John W. Verity is a writer in Brooklyn, New York, who has covered the computer industry for 21 years. Send your computer questions to John at

Host With The Most

Finding a host for your company's Web site just got considerably easier. Simple Network Communications Inc. in San Diego has come out with what amounts to a hosting-service-in-a-box. Priced at just $79.99, it's available at retail computer stores such as Fry's and CompUSA. Many ISPs have been charging $150 just to set up a site, so SimpleNet's offer looks very competitive.

The initial fee covers the first month of the hosting service, two e-mail accounts, a guide to designing Web pages, a library of clip art and registration of your own Web site name. From then on, you'll pay $25 per month for the service--about average, these days.

Unlike most other hosting services, though, SimpleNet provides unlimited storage space and places no limit on the number of hits, or Web pages, it serves to your site's visitors each month. Its computers can provide you with regular reports on the traffic your site pulls in, and it supports a menu of advanced features including password protection of files and streaming audio to give your pages recorded sound bites. For more information, take a look at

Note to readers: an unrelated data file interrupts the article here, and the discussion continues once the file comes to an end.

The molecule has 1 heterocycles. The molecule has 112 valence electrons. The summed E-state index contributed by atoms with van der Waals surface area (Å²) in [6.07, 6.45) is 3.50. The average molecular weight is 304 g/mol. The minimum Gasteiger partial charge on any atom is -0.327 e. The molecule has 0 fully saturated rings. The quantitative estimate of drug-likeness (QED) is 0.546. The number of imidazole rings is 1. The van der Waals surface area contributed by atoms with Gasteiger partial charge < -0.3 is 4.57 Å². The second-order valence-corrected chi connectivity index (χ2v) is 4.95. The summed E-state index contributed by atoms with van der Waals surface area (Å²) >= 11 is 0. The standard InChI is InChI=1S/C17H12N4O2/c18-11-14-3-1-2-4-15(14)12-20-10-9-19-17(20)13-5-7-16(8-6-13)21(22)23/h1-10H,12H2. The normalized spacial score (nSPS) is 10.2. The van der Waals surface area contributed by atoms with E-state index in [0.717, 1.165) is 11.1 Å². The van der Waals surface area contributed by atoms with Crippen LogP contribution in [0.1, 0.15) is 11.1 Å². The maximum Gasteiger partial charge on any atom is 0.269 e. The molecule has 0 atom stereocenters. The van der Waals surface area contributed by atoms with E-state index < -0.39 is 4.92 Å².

What A Card

A handy service that allows you to design your own business cards, letterhead, rubber stamps and other items has shown up on the Web. It's called iPrint, and it's at

Say you need some business cards printed up. First, you choose one of several dozen layouts. You can select from a broad menu of graphics, too. You can change the size and design of the type fonts, or reposition any line of type or graphic to your heart's content--and as often as you want. After you make each change, iPrint's computer redraws your card and shows you on its Web page exactly how your card will look in finished form. Once you're done designing, the service asks how many cards you want, takes your credit card information, and ships the cards by UPS within a few days. The company's rates are quite competitive, even with mailing charges included, but the see-before-you-buy feature is what really hooked us.


Q: How can I make the most of e-mail?